Breast cancer is the second most common cancer in the United States. According to the CDC report on breast cancer statistics, about 240,000 women and 2141 men were diagnosed with breast cancer in 2014 alone. The risk of recurrence of breast cancer is highly individual and varies depending on the type and stage of breast cancer at diagnosis, and researchers still are not 100% sure why/how recurrence affects some people and not others. But a new scientific study published in the Canadian Medical Association Journal (CMAJ) outlines one key lifestyle change that may significantly reduce the risk of breast cancer recurrence.
Exercise to Reduce Your Risk of Recurrence by 40%
This research has found that regular exercise may reduce breast cancer recurrence by 40 percent. According to the authors of the study, exercise may have the single strongest effect on reducing breast cancer recurrence.
“Exercise has a strong advantage over body weight control, it regulates hormone levels, improves insulin resistance, and reduces inflammation,” says researcher Ellen Warner, a professor of medicine at the University of Toronto and a medical oncologist at the University of Toronto Sunnybrook Odette Cancer Center in Toronto.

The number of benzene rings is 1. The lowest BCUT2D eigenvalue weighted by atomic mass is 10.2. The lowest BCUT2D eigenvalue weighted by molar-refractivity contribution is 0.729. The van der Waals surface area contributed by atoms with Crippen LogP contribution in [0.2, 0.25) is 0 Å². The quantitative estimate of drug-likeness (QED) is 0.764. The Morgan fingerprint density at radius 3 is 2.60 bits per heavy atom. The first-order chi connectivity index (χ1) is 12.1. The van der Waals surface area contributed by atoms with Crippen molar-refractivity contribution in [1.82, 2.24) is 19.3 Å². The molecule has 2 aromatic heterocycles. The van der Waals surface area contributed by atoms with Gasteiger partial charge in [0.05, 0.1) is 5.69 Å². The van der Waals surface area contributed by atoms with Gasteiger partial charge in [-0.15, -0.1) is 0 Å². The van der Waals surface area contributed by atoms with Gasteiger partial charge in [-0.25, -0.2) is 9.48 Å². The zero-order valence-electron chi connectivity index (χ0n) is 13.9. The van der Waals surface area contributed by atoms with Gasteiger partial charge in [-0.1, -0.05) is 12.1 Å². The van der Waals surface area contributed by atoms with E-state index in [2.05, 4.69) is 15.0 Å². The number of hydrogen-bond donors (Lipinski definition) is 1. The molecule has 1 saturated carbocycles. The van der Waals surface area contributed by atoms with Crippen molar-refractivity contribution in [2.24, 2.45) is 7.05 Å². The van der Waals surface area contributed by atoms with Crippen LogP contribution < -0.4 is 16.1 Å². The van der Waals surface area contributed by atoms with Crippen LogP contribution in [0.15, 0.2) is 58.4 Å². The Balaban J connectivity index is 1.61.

In the study, researchers said that survival of breast cancer should be encouraged to get at least 150 minutes of intense aerobic exercise of moderate intensity or 75 minutes (fast walking, cycling, jogging or aerobics). This is the same amount of exercise recommended by the American Cancer Society.
As Dr. Susan Gilchrist, Associate Professor at MD Anderson Cancer Center at University of Texas Houston explains, “Exercise can also help can also help with depression, fatigue, lymphedema (swelling of the hand caused by lymph node removal) and stress that can track diagnosis and treatment.”
Exercise Helps Maintain a Healthy Body Weight
“There are many factors involved, but there is something about breast cancer that increases the likelihood that patients will increase their weight,” says Warner. “In addition, chemotherapy slows down metabolism – if you eat and exercise same way you always have, you will get heavier.”
This research also shows that maintaining a healthy body weight is important and exercise can definitely help with that. Unfortunately, however, most survivors of breast cancer gain weight.
“On average, a woman earns 10 to 12 pounds,” says Gilchrist. Exercise will help you, she says, but you may have to exercise 200 minutes or more per week. According to this research, the payoff is worth it. Before you start, though, always get permission from your physician first. “Walking,” says Gilchrist, “is a great starting point for most breast cancer patients.”
Research shows that moderate exercise has many benefits for cancer patients. We list many free exercise and nutrition programs for cancer survivors here on the website. For more tips, you can check out this link for the American Cancer Society Guide to Exercise. If you need help covering treatment costs, prescriptions, and uncovered medical expenses, see our link free financial resources for cancer patients.